Friday, July 23, 1999 Published at 16:56 GMT 17:56 UK
Shuttle deploys X-ray observatory
Chandra eases away from the shuttle
By BBC News Online Science Editor Dr David Whitehouse
The astronauts, led by Nasa's first woman space shuttle commander, Eileen Collins, released Chandra with the flick of a switch seven hours and 16 minutes after launch.
Later the rocket motor on Chandra fired to take it into its high, 25-hour orbit.
Chandra will then begin an extensive checkout and calibration procedure. It will be another month before the telescope's eagerly awaited observations begin.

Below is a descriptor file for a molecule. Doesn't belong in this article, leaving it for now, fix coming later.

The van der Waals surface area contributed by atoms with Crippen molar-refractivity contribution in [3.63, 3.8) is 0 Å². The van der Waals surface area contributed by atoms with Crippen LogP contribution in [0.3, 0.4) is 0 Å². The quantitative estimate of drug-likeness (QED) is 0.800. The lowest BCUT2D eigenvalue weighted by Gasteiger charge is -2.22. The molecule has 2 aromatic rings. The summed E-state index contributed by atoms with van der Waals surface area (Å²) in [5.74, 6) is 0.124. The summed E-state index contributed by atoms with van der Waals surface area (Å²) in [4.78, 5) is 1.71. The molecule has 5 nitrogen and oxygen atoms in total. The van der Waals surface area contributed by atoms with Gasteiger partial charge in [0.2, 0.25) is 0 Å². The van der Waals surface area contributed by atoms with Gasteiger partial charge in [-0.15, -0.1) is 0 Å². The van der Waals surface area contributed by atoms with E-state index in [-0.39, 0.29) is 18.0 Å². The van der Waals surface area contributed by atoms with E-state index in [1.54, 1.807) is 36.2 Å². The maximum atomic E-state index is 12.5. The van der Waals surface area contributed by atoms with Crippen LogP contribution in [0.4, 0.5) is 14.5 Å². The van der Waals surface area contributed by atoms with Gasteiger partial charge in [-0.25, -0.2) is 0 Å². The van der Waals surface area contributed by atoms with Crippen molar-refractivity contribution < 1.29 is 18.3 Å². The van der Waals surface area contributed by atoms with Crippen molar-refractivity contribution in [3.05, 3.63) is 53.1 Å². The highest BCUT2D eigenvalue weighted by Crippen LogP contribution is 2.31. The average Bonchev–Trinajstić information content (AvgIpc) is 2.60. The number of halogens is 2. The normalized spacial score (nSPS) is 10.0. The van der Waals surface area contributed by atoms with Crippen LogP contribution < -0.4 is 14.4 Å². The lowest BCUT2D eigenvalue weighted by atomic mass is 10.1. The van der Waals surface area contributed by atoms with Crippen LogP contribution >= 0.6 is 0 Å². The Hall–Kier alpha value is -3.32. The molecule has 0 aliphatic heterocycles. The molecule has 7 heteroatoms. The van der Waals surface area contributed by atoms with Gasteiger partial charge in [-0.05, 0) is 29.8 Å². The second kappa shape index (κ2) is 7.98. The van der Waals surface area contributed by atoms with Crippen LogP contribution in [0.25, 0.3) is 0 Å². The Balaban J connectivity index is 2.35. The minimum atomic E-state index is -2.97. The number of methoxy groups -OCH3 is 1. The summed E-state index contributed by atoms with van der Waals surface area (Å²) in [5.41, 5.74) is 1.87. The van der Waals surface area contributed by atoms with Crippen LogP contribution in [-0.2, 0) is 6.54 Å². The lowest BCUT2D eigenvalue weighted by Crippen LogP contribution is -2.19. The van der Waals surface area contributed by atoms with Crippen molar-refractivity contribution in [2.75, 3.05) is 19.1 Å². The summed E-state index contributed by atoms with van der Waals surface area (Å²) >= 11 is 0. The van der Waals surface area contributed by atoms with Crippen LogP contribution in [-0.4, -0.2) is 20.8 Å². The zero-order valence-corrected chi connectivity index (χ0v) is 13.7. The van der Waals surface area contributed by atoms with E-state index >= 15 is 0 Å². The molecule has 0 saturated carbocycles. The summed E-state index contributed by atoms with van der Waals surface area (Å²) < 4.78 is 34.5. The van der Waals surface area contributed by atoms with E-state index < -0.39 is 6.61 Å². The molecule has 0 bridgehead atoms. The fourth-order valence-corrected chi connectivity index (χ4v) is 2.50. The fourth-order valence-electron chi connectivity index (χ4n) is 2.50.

The Chandra X-ray Observatory will spend at least five years observing X-rays from the hottest and most violent parts of the cosmos, looking in particular at superheated matter being pulled into black holes.
Chandra should herald a revolution in X-ray astronomy. It is 10 to 100 times more powerful than any of the dozen or so X-ray telescopes previously placed in orbit.
Matter being sucked into a black hole can be heated to millions of degrees as it swirls in a so-called "accretion disc" around the black hole.
It is the third of Nasa's four "Great Observatories". The first was Hubble and the second was the Compton Gamma Ray Observatory, launched in 1991.